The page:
What are you talking about? That Rutledge character just told he gives a rats ass about money, he only cares about control.

    We can only hope the market will fix this and throws him out.

    reply to this | link to this | view in thread ]

  36. icon
    JMT (profile), Jan 14th, 2016 @ 5:26pm

    Re:

    Cable economics is different to normal economics, like the way Hollywood accounting is different to normal accounting.

    reply to this | link to this | view in thread ]

  37. icon
    techflaws (profile), Jan 14th, 2016 @ 9:46pm

    Re:

    It's like the VPN freakouts.

    Exactly, especially since Netflix does exactly that. So much about cognitive dissonance.

    reply to this | link to this | view in thread ]

  38. icon
    PaulT (profile), Jan 14th, 2016 @ 11:02pm

    Re: Netflix, at least, is trying to pay attention to what the customers want, not what the stockholders want.

    I'm not sure what you're getting at here. Are you saying that you want subtitles "burnt in" to the picture rather than being overlaid? That is, in the manner of a VHS with subtitles permanently on the screen?

    If so, that's unlikely to happen. Not only will it piss off a lot of customers who don't want subtitles, need them in a different language, etc., but Netflix can only play the videos supplied to them by the studios. They're unlikely to supply such a thing because they would supply the same file to every country they licence to, with the provide adding the relevant subtitles later.

    reply to this | link to this | view in thread ]

  39. icon
    Whatever (profile), Jan 15th, 2016 @ 12:00am

    It may also be a simple case of their economic model being slightly different from the way most people think.

    If I understand correctly, Netflix has a deal where basically they are paying what amounts to a flat or capped out rate for content. So when it comes to adding more users or allowing more viewing, their only real costs are the bandwidth to move the product. So sharing an account has very little bottom line cost for them, compared to the potential value of a future sale as the person gets addicted and wants their own.

    Even when the move you from $10 to $12 a month, they extra $2 is almost entirely profit.

    it's not how you would look at things normally, but it appears to work for them.

    reply to this | link to this | view in thread ]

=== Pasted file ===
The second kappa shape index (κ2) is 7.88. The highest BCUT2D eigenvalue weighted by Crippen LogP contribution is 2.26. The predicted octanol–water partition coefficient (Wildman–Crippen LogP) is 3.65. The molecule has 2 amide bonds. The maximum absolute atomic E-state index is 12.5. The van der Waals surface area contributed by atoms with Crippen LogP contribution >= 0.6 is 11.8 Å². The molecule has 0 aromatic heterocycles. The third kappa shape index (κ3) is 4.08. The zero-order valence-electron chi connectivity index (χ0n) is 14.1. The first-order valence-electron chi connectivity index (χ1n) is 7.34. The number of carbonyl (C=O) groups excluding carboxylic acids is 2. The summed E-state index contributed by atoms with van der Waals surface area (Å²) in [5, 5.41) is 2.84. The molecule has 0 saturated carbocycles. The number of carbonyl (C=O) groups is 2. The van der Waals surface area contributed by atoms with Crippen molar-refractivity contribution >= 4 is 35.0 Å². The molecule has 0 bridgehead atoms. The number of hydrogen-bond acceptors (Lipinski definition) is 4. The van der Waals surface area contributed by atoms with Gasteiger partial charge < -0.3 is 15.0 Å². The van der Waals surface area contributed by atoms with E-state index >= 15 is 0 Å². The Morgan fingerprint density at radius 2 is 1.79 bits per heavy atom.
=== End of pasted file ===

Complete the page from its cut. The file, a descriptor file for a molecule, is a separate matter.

40. icon
    PaulT (profile), Jan 15th, 2016 @ 12:48am

    Re:

    "it's not how you would look at things normally, but it appears to work for them."

    ...and?

    Does that mean that you agree with the oft-stated premise here that the business models are the problem, not "pirates"? Or, is there something else you're trying to get at with your rambling opinion based on what you guess they're doing rather than any actual research?

    "Even when the move you from $10 to $12 a month, they extra $2 is almost entirely profit. "

    So, their overheads never increase, and that increase in price is not to ensure the ability to licence more content or better service delivery? It's just pure profit?

    Really? I'm sure the citation for that will be forthcoming any moment now...

    reply to this | link to this | view in thread ]

  41. identicon
    Anonymous Coward, Jan 15th, 2016 @ 2:31am

    Re: Re:

    don't be lazy, research it yourself.

    reply to this | link to this | view in thread ]

  42. icon
    PaulT (profile), Jan 15th, 2016 @ 3:02am

    Re: Re: Re:

    No, that's not how it works, at least not for the intellectually honest.

    For the intellectually honest, if you make the assertion, you provide the evidence. He's made a claim that I find unlikely, all he has to do is point me to the evidence upon which he's basing said claim. That's how an honest discussion works.

    reply to this | link to this | view in thread ]

  43. identicon
    Anonymous Coward, Jan 15th, 2016 @ 3:32am

    Re: Netflix, at least, is trying to pay attention to what the customers want, not what the stockholders want.

    There's subtitles on Netflix.

    reply to this | link to this | view in thread ]

  44. icon
    DannyB (profile), Jan 15th, 2016 @ 8:38am

    Re: Re: Re: Re: Some Netflix users have sub-accounts

    Like I said, Netflix could have charged for sub accounts instead of removing that feature.

    And, (hey Netflix, pssssssst, are you listening . . .) Netflix could raise their prices! (gasp!)